mTORC1 promotes anabolism and blocks catabolism, the latter by repressing autophagy through phosphorylation of the ULK complex under nutrient-enriched conditions (Hosokawa et al. 2009). mTORC1 is the key component regulating the balance between growth and autophagy in response to physiological cellular conditions and environmental stress. Autophagy is an evolutionary highly conserved programmed degradation system with the basic role to recycle amino acids, glucose and fatty acids for the generation of energy and to maintain cellular homeostasis. This process has been shown to be critical for oocyte-to-embryo transition and differentiation (Stitzel & Seydoux 2007) and cell survival during embryo development (Tsukamoto et al. 2008, Singh et al. 2009). Maternal proteins in oocytes are degraded, and new proteins encoded by the zygotic genome are synthesised. Autophagy is triggered by fertilization and up-regulated in early mouse embryos. Mice oocytes with deficiency of autophagy fail to develop beyond the 4- and 8-cell stage (Tsukamoto et al. 2008).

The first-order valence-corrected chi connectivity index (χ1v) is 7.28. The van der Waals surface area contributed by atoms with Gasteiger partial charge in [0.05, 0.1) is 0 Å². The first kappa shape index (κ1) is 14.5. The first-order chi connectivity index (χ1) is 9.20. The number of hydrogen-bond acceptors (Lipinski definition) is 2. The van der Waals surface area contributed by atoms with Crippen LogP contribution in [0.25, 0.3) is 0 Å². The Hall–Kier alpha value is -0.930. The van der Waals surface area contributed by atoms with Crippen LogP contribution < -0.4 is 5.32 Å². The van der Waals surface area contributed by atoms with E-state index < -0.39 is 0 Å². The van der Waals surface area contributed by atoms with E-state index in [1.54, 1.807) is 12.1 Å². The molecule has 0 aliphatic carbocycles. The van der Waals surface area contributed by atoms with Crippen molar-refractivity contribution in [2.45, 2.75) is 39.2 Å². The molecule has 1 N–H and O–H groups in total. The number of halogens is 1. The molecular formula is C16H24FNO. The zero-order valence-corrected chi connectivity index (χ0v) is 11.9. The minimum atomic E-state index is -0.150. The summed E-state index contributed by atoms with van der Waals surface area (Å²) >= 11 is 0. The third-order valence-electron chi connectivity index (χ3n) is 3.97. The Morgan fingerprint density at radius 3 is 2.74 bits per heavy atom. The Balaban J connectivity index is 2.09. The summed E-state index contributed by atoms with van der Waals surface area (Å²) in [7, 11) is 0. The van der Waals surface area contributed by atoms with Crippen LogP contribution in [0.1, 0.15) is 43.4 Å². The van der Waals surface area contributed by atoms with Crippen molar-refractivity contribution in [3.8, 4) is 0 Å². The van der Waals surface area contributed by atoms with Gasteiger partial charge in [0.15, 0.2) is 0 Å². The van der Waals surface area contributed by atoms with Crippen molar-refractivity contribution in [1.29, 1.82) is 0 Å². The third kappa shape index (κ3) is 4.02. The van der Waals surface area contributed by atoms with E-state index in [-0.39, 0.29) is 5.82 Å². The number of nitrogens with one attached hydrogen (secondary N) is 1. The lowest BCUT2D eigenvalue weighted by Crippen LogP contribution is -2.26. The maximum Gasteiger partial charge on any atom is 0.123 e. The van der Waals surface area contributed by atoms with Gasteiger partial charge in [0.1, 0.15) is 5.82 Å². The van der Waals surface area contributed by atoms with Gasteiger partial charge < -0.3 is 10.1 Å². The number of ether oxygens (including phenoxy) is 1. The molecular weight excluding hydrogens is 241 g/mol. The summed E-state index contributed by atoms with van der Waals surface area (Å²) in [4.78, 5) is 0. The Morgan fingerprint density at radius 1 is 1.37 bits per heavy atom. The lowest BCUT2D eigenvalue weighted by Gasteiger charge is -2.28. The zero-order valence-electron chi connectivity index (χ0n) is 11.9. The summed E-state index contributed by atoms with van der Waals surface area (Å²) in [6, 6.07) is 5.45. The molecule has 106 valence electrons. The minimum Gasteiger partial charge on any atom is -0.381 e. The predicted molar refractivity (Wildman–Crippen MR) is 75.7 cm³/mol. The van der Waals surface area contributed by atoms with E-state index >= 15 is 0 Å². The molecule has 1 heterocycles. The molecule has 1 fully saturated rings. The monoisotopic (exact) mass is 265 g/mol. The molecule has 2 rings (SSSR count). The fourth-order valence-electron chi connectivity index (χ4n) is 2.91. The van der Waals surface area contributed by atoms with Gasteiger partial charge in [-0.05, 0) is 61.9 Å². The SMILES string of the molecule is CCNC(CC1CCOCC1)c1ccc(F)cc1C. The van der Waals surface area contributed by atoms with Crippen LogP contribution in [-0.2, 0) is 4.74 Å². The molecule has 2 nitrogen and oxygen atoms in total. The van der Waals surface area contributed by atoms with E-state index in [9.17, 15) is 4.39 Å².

Discoveries over the last decade showed that enhanced mTORC1 signalling is associated with diseases like cancer, obesity and type 2 diabetes (Shwa & Cantley 2006, Zoncu et al. 2011). Animal experiments documented a higher activation of mTORC1 signalling in liver and skeletal muscle of obese rats (Khamzina et al. 2004). Increased amino acid levels revealed the most activating effects on mTORC1 leading to higher protein synthesis in hepatic rat cells (Dennis et al. 2011). However, nothing is known about the effect of maternal diabetes on embryonic mTORC1 signalling during early pregnancy. Therefore, we have analysed the mTORC1 signalling pathway in response to hyperaminoacidaemia created in vitro and both hyperaminoacidaemia and hyperglycaemia in vivo caused by an induced maternal diabetes mellitus type 1 in rabbit preimplantation embryos.
Materials and methods
Animals, embryo recovery and in vitro culture